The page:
Cardinal Archbishop of Westminster

Maundy Thursday 2012

This evening, with this Maundy Mass, we begin our intense celebration of the Easter mystery. In many ways these three days are one celebration, starting this evening and continuing tomorrow in our afternoon liturgy and coming to its climax at the Easter Vigil and Easter Morning Mass. This is one feast, one great drama of the mystery of our salvation.

We use the word 'mystery' to describe these actions, not because we don't have any understanding of them, as if they were a puzzle we cannot solve. No, we use the word 'mystery' in another sense: that this is the plan of God, established before all ages in his eternal wisdom, for our salvation. Here, then, we celebrate the Mystery of Salvation, those actions of God by which we come to the fullness of life. And at the heart of this mystery is the death of Christ on the cross and his resurrection from the dead.

This evening we mark again how we come to share in this saving death of the Lord through our participation in the Holy Mass, the Eucharist, established for this very purpose.

The first reading we heard, from the Book of Exodus, gives us the prefiguring of this great gift in the Passover meal of the people of Israel. The sacrifice of the lamb, by which the people are saved from death and

slavery, becomes effective in their lives through sharing it as a meal, as food to be consumed.

This same pattern is made new in Christ. Now it is his blood which is poured out for us, his flesh which is eaten. He is the lamb of the new Passover, the Paschal Lamb of God.

There is in my mind a particular phrase of the New Testament. It is, I believe, a key to our celebration of this Sacred Mystery, and I ask you to keep it in mind throughout these three days of our celebration. It comes from the Book of Revelation and it is this: 'See, I am making all things new!' May that phrase be our guide in these days.

In the Eucharist, Jesus makes new the sacrifice of the Old Law. In the Eucharist, Jesus offers to us the gift of new life. Through our participation in the Eucharist, we are indeed made new, for, as St Paul has told us, every time we 'eat this bread and drink this cup' we are proclaiming, here and now, the death of Christ, the death by which we are given that new life.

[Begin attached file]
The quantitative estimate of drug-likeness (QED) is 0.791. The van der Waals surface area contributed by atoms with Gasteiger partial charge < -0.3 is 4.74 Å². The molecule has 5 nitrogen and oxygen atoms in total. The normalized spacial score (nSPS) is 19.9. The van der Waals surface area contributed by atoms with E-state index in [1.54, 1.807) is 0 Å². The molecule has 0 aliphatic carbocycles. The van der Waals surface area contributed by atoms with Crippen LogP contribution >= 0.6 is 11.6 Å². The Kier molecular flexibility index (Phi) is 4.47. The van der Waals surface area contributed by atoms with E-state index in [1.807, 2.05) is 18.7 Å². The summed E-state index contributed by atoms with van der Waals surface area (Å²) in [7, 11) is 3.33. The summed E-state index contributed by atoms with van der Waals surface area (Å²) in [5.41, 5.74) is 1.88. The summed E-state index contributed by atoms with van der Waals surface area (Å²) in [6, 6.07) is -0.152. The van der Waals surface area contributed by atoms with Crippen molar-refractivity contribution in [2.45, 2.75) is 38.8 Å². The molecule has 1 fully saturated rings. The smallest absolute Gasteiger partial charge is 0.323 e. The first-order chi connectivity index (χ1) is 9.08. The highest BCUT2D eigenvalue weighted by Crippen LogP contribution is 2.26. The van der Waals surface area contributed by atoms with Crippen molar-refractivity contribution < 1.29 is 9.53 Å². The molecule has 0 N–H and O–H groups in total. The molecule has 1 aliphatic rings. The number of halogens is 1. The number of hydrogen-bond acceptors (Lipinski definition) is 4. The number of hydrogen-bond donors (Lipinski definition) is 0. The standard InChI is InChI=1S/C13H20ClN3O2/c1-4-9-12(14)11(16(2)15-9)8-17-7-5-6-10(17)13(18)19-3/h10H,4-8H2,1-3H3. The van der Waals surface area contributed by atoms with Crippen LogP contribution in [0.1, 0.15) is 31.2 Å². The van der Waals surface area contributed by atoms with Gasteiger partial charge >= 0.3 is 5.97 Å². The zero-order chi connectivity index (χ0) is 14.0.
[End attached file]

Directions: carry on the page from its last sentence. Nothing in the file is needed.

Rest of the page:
There is a unique and crucial character to this eating and drinking which sets it apart from all other food and drink.

Normally when we eat and drink we absorb the food we take. It becomes part of us, part of our flesh and blood. But with the Body and Blood of Christ, it is not we who absorb the food that we receive but rather it is we who are absorbed by it. We become part of what we receive. Through this eating and drinking we are absorbed into Christ, we become part of him, his Body, the Church, his presence in the world.

By our sharing in the Eucharist, then, we become part of Christ's offering of himself to the Father. Our lives are taken up into his. We become part of his sufferings, uniting our distress and hurt with his. We become sharers in his compassion and love, able then to offer to others the compassion and love that we have ourselves received.

In all these ways he makes us new. 'See, I am making all things new!'

Whenever we express or find a deep sense of gratitude to God, there we see the newness of Christ. Whenever we meet suffering carried with nobility and a concern for others, then we see the newness of Christ. Whenever compassion and love flow from heart to heart across the stony landscape of life, there we know the newness of life given in Christ. This is indeed the mystery of our salvation.

As we celebrate this Mass of the Lord’s Supper, we are called to renew within ourselves the virtue of faith, that gift by which we believe without doubting whatever God has revealed. May this Mass deepen in us our belief in the real and sacramental presence of Christ in the Eucharist, in which sight and taste are not reliable sources, but in which the Word of God which we hear certainly is. St Paul is our reliable witness that the words of consecration we have been given are those of Jesus himself and therefore effect what they proclaim.

This evening we have witnessed the washing of the feet of twelve good men and true. I thank the men of Chelsea for coming and, in this precious action, representing us all. This washing of the feet is the sign of the preparation we need to undergo in order to enter into this gift of new life, this new covenant, sealed in the blood of the new Lamb. This is a washing of forgiveness, a cleansing of sin, which we all need and which is made real for us in the Sacrament of Reconciliation, in Confession. It is also a sign of the humility of the Lord who reaches out to each one of us. Let us recall the words spoken by the Lord to St Peter. 'If I do not wash you, you can have nothing in common with me.' First spoken to Peter, these words are spoken to each one of us, too.

'See, I am making all things new!' Here, in the life, death and resurrection of Jesus Christ is the true hope of the world, the new start for which our world is longing, the true source of forgiveness and new life

Throughout this Sacred Triduum may we enter more deeply into the mystery of our salvation, so that we may indeed be witnesses in our world today to the forgiveness to be found in Christ, to him as the source of true compassion, service and love.

Lord, by your cross and resurrection you have set us free. You are the saviour of the world. Amen.

Vincent Nichols

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